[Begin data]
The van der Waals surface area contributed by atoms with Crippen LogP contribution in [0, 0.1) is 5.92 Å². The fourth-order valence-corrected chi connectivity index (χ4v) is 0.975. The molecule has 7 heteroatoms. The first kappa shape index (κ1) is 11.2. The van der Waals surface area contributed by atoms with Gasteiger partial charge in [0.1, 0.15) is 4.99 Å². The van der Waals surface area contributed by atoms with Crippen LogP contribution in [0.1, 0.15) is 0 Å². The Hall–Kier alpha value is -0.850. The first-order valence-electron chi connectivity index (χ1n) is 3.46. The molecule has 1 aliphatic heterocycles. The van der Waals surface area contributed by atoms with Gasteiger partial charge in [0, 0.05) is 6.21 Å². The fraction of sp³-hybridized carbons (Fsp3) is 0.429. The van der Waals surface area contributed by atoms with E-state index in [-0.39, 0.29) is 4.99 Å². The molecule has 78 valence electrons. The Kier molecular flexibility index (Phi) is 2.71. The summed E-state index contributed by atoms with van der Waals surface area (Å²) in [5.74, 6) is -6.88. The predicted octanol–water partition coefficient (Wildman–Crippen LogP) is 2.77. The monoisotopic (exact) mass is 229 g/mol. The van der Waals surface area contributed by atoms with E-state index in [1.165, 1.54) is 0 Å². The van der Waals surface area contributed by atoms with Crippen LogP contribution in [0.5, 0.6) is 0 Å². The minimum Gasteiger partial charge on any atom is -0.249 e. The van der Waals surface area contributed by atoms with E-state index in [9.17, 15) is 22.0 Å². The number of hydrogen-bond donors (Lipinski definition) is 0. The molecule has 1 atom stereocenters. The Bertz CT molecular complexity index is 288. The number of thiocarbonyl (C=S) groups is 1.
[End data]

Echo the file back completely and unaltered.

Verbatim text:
The van der Waals surface area contributed by atoms with Crippen LogP contribution in [0, 0.1) is 5.92 Å². The fourth-order valence-corrected chi connectivity index (χ4v) is 0.975. The molecule has 7 heteroatoms. The first kappa shape index (κ1) is 11.2. The van der Waals surface area contributed by atoms with Gasteiger partial charge in [0.1, 0.15) is 4.99 Å². The van der Waals surface area contributed by atoms with Crippen LogP contribution in [0.1, 0.15) is 0 Å². The Hall–Kier alpha value is -0.850. The first-order valence-electron chi connectivity index (χ1n) is 3.46. The molecule has 1 aliphatic heterocycles. The van der Waals surface area contributed by atoms with Gasteiger partial charge in [0, 0.05) is 6.21 Å². The fraction of sp³-hybridized carbons (Fsp3) is 0.429. The van der Waals surface area contributed by atoms with E-state index in [-0.39, 0.29) is 4.99 Å². The molecule has 78 valence electrons. The Kier molecular flexibility index (Phi) is 2.71. The summed E-state index contributed by atoms with van der Waals surface area (Å²) in [5.74, 6) is -6.88. The predicted octanol–water partition coefficient (Wildman–Crippen LogP) is 2.77. The monoisotopic (exact) mass is 229 g/mol. The van der Waals surface area contributed by atoms with E-state index in [1.165, 1.54) is 0 Å². The van der Waals surface area contributed by atoms with Crippen LogP contribution in [0.5, 0.6) is 0 Å². The minimum Gasteiger partial charge on any atom is -0.249 e. The van der Waals surface area contributed by atoms with E-state index in [9.17, 15) is 22.0 Å². The number of hydrogen-bond donors (Lipinski definition) is 0. The molecule has 1 atom stereocenters. The Bertz CT molecular complexity index is 288. The number of thiocarbonyl (C=S) groups is 1.